3 eyed in Davao bombing
DAVAO CITY—Police investigators fanned out on Sunday in search of three persons of interest in Friday night’s bombing of the Davao City night market that left 14 people dead and 68 wounded.
Two women and a man, described by witnesses to be in his 40s and with medium build, hurriedly left after having a massage session at the market, according to the police.
Witnesses claimed that the man left a backpack under the massage bed, and when workers tried to call his attention to his bag, he did not look back and continued to walk away. A few seconds later, the explosion took place, they said.
A police checkpoint was set up on the road between the airport and downtown, otherwise the city appeared calm. The downtown area, normally bustling on Sundays, appeared deserted.
No visible stepped-up security was in place at the airport terminal building. Residents said checkpoints had been set up along highways leading to and out of the city.
Investigators are questioning eight witnesses as well as claims that the Abu Sayyaf is responsible for the carnage, Philippine National Police Director General Ronald “Bato” dela Rosa told reporters.
“We take it at face value, but then again we have to validate,” Dela Rosa said of the claim by a spokesperson of the bandit group that was the object of an intense military operation on Jolo following the ambush-slaying of 15 soldiers last week.
Several Army battalions have been thrown into the Jolo campaign to free at least 16 foreign and five Filipino hostages held by the Abu Sayyaf.
President Duterte, who was in Zamboanga City to condole with the families of the soldiers and visit the wounded before he flew to Davao City on Wednesday night, called off his two-day trip to Brunei beginning Sunday to meet with Cabinet and security officials.
The meeting began late Saturday and ended early Sunday.
According to Dela Rosa, the attack on Davao was a diversionary tactic by the Abu Sayyaf to draw the attention of security forces away from the military offensive against them in Sulu and Basilan.
Asked if he also thought the situation was drug-related, he said this had not been established, and added that the closest explanation was the campaign against the Abu Sayyaf.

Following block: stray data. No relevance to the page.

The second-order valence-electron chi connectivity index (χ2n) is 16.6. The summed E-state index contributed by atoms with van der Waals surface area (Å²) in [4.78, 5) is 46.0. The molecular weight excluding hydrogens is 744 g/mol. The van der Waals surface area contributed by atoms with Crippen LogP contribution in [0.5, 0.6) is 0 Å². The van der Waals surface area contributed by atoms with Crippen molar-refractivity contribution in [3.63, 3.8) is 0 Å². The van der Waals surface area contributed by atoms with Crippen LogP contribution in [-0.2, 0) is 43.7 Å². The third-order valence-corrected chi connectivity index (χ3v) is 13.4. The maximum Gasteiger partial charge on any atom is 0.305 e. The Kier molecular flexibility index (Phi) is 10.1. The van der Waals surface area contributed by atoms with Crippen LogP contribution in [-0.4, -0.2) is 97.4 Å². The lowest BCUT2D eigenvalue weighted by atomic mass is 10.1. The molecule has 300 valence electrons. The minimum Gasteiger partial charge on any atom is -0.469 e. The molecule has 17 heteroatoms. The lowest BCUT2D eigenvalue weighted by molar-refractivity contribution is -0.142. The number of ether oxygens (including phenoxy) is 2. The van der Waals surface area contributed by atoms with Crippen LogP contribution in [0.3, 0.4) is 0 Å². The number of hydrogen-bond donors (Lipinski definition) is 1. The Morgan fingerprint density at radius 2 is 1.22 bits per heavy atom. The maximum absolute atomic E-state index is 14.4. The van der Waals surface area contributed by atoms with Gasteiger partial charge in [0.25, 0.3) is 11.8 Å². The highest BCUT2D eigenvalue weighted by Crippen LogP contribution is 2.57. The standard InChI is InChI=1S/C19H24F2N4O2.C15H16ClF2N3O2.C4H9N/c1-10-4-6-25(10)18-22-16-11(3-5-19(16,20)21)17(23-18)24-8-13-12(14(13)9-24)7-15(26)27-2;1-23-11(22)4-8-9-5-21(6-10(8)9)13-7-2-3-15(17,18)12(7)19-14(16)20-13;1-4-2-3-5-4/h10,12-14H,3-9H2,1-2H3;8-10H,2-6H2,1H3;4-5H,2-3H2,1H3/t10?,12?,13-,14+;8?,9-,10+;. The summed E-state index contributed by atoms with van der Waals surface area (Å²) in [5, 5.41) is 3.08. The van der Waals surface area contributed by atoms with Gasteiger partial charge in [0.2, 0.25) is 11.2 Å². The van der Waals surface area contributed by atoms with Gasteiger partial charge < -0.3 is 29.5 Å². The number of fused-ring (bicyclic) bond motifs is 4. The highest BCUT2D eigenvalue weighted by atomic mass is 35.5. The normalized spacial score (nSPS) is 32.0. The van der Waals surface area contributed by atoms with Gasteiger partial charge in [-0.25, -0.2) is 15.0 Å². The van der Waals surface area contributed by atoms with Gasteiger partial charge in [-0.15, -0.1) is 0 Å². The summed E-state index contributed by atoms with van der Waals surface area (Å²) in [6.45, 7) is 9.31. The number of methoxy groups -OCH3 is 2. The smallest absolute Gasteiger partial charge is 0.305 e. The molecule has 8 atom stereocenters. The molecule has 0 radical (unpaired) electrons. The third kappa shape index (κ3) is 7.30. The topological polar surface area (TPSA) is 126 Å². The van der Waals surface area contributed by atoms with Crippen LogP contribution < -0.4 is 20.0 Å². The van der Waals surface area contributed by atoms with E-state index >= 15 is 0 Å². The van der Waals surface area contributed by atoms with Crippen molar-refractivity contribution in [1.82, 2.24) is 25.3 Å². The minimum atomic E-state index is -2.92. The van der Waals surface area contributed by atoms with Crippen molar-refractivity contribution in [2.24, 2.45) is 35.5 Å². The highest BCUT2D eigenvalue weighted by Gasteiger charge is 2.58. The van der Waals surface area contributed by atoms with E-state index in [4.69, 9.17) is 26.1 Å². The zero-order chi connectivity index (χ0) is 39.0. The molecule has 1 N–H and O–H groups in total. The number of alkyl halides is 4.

Mr. Duterte on Saturday declared a “state of lawless violence” to allow the Armed Forces of the Philippines to join police forces in securing the nation against the scourge of drugs and criminality and Abu Sayyaf banditry.
Dela Rosa also said it was possible that other cities could be targeted as well. “They were able to do it here in Davao, why not in other cities?” he said.
As for the three persons of interest, the sketches of the two women and the man were being drawn by artists, he said.
Experts were also working to reconstruct the improvised explosive device that was used in the attack, presumably a mortar round, he said.
Dela Rosa called on the public to remain vigilant and be very alert in their surroundings and immediately report suspicious persons and packages they see.
“We will assure the public that if we could forgo sleep, we will not go to sleep to provide you security,” he said.
He ordered police to maximize their visibility in public places, especially with the reopening of the Roxas night market on Saturday.
Dela Rosa issued the directive to make sure police were not just sitting in patrol cars.
“They should make use of their time well. They must be aggressive and check out suspicious people, so that we would have a better chance of catching [criminals],” he said.
He sought to ease concerns that the President’s declaration of state of lawlessness could curtail human rights.
“You can tell human rights advocates, just relax. The intention of the declaration of the state of lawless violence is not designed to impinge on human rights of the people,” he said.
It is not martial law, he stressed. “It just means that the military would increase its presence to quell lawless violence that we observe happening,” he said.
Dela Rosa said the descriptions of the three persons of interest were being matched with those in the police gallery of known terrorists.
Police also found similarities between the explosive device that went off at the night market and the homemade bomb that exploded at Ecoland bus terminal in the city on Valentine’s Day in 2005, killing a 12-year-old boy. That device was made from a mortar round fitted with a remote detonator.
“The explosive is closely similar to the signature IED (improvised explosive device) of Abdul Manap Mentang,” Dela Rosa said on Saturday. It was even possible that Mentang was involved in the latest blast, he added.
Mentang, a member of the Moro Islamic Liberation Front (MILF), was the main suspect in the Ecoland attack. He remains at large.
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